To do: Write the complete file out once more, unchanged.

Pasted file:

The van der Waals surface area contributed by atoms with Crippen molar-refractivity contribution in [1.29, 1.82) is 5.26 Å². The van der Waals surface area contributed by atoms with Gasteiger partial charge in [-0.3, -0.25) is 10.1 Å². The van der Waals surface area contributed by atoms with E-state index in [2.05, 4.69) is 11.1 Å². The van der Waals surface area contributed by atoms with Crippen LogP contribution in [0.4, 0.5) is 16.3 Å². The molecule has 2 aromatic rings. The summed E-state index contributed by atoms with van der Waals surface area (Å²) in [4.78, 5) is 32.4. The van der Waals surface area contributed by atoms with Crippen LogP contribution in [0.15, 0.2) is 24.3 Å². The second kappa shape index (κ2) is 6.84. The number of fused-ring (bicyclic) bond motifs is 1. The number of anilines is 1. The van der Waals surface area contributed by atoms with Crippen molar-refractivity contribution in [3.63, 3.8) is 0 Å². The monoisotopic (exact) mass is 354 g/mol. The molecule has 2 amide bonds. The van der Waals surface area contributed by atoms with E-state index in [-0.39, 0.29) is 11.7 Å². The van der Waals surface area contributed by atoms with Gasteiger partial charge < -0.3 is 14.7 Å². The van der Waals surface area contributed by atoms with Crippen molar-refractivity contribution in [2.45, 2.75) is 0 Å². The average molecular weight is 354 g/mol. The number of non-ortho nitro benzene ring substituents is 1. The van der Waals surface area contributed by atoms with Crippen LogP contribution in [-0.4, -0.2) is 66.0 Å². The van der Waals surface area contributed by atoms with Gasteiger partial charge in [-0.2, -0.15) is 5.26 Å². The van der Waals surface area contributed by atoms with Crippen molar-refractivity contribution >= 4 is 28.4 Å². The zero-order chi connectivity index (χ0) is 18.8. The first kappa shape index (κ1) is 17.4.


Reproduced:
The van der Waals surface area contributed by atoms with Crippen molar-refractivity contribution in [1.29, 1.82) is 5.26 Å². The van der Waals surface area contributed by atoms with Gasteiger partial charge in [-0.3, -0.25) is 10.1 Å². The van der Waals surface area contributed by atoms with E-state index in [2.05, 4.69) is 11.1 Å². The van der Waals surface area contributed by atoms with Crippen LogP contribution in [0.4, 0.5) is 16.3 Å². The molecule has 2 aromatic rings. The summed E-state index contributed by atoms with van der Waals surface area (Å²) in [4.78, 5) is 32.4. The van der Waals surface area contributed by atoms with Crippen LogP contribution in [0.15, 0.2) is 24.3 Å². The second kappa shape index (κ2) is 6.84. The number of fused-ring (bicyclic) bond motifs is 1. The number of anilines is 1. The van der Waals surface area contributed by atoms with Crippen molar-refractivity contribution in [3.63, 3.8) is 0 Å². The monoisotopic (exact) mass is 354 g/mol. The molecule has 2 amide bonds. The van der Waals surface area contributed by atoms with E-state index in [-0.39, 0.29) is 11.7 Å². The van der Waals surface area contributed by atoms with Gasteiger partial charge < -0.3 is 14.7 Å². The van der Waals surface area contributed by atoms with Crippen molar-refractivity contribution in [2.45, 2.75) is 0 Å². The average molecular weight is 354 g/mol. The number of non-ortho nitro benzene ring substituents is 1. The van der Waals surface area contributed by atoms with Crippen LogP contribution in [-0.4, -0.2) is 66.0 Å². The van der Waals surface area contributed by atoms with Gasteiger partial charge in [-0.2, -0.15) is 5.26 Å². The van der Waals surface area contributed by atoms with Crippen molar-refractivity contribution >= 4 is 28.4 Å². The zero-order chi connectivity index (χ0) is 18.8. The first kappa shape index (κ1) is 17.4.